Diego Velazquez. Portrait of Pope Innocent X. 1650. Doria Pamphilj Gallery, Rome.

Velazquez was able to accurately convey the pope’s tough and treacherous character.

It would seem that the 75-year-old pontiff appears to us in the most magnificent form. But the prickly strong-willed gaze, pursed lips and the poisonous red color of the mantle, speak of the true values of this person.

How did Velasquez again manage to achieve vitality even in a ceremonial portrait?

Velazquez was lucky to meet the Pope, passing through one of the galleries of the Vatican. He walked alone and there was no familiar “mask” on his face.

It was then that Velazquez realized his character and transferred his impression to the canvas.

Returning from Italy, Velazquez continued to fulfill the duties of a courtier.

But do not think that Velazquez was unhappy. He strove to become an artist of the king, as he was vain.

Therefore, he meekly painted countless portraits of aristocrats. And he didn’t even disdain to take out the night pot of His Highness.

But among these works of the same type, there is an extremely unusual portrait of the royal family: Las Meninas.

Diego Velazquez. Las Meninas.
Diego Velazquez. Las Meninas. 1656. Prado Museum, Madrid.

This picture has a very unusual idea.

Velazquez decided to show us what his world looks like on the other side of the canvas. We see what is happening through the eyes of those who pose for the artist.

We see the artist working on a portrait of the King and his wife. And they stand in our place (or we stand in their place) and look at the artist.

And then the princess, their daughter, came into the room with her retinue to visit her parents.

Something like a “random shot” by Edgar Degas. When the artist preferred to depict his characters not on the stage, but in the backstage.

We notice one more feature in “Las Meninas”.

These are quick, vibrating brush strokes. However, the artist does not distinguish between the background and the characters. Everything is woven as if from a single substance.

That is how the impressionists will paint 200 years later, for example, Renoir or Monet.

Yes, skill knows no bounds … without fear of either the Inquisition or inert morality. Imagine what Velazquez could have created if he had lived in a freer era! In the Renaissance, for example.

3. Jose de Ribera (1591-1652).

Giuseppe Macpherson. Portrait of Jose de Ribera.
Giuseppe Macpherson. Portrait of Jose de Ribera. 1633-1656. Royal Collection, London.

“Little Spaniard” (as he was also called) José de Ribera moved to Italy at the age of 14. But his painting has always remained Spanish and was not at all like Italian academism.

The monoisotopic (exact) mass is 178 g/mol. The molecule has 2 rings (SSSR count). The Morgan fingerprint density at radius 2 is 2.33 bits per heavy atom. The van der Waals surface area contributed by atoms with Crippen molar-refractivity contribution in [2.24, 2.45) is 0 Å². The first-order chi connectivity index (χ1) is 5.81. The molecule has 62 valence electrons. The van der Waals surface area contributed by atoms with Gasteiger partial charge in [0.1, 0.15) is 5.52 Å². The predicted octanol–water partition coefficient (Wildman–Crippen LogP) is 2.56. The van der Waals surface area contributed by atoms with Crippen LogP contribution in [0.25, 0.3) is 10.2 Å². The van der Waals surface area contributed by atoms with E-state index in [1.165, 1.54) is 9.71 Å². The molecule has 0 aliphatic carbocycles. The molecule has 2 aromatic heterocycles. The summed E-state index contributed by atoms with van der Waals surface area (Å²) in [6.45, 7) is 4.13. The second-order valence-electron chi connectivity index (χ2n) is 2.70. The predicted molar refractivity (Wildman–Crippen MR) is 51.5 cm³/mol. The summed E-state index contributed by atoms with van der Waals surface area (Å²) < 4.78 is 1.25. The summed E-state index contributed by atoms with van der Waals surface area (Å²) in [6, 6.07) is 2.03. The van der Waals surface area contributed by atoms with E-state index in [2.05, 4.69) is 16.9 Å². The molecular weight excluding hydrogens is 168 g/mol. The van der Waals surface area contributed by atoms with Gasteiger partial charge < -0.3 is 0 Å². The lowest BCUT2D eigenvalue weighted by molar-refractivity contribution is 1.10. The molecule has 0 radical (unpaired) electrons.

Here in Italy he was amazed by Caravaggio painting. And, of course, he began working in the technique of tenebroso. This is when the main character is in the dark and only with a dim light is snatched from it.

This technique of Caravaggio was very suitable for the general style of Ribera. After all, he simply adored action-packed biblical and mythological stories.

His main characters are those who accept suffering for a lofty purpose. That was Prometheus.

Jose de Ribera. Prometheus.
Jose de Ribera. Prometheus. 1830. Private collection.

From the naturalness of Ribera takes a daze. And it is not only a very accurate image of the real body. It’s also about how the wounds look and how emotionally the hero reacts to his own suffering.

The fact is that Ribera visited prisons and witnessed the torture of prisoners with his own eyes.

Here is a Edgar Degas of the 17th century. Only Degas went to the theater to spy on the ballerinas. And this Spaniard went to places of detention and sought out believability for his martyrs.

After some time, the master began to move away from caravagism. However, fighters for high ideals are still his main characters. And one of such masterpieces is The Martyrdom of St. Philip.

Jose de Ribera. Martyrdom of St. Philip.
Jose de Ribera. Martyrdom of St. Philip. 1639. Prado Museum, Madrid.

We see the saint a few seconds before he is uprooted. We do not yet see the worst in the physical plane. But there is an opportunity to empathize because of the impending inevitable end and to admire the humility of the saint.

Ribera reinforces the drama, portraying the martyr strictly diagonally. His figure, lean and long, barely fits in the picture. As if Gulliver (spiritually) was captured at the mercy of small, miserable little people.

Ribera was also famous for drawing people with anomalies. Lapworms, dwarfs and women with a beard are also frequent heroes of his paintings.

But do not think that it was his painful desire. Such were the morals at court. The aristocracy loved to keep such people as jesters and essentially slaves. And the artists painted them for the fun of the guests.

One of the master’s most famous works is “Magdalena with her Husband and Son”.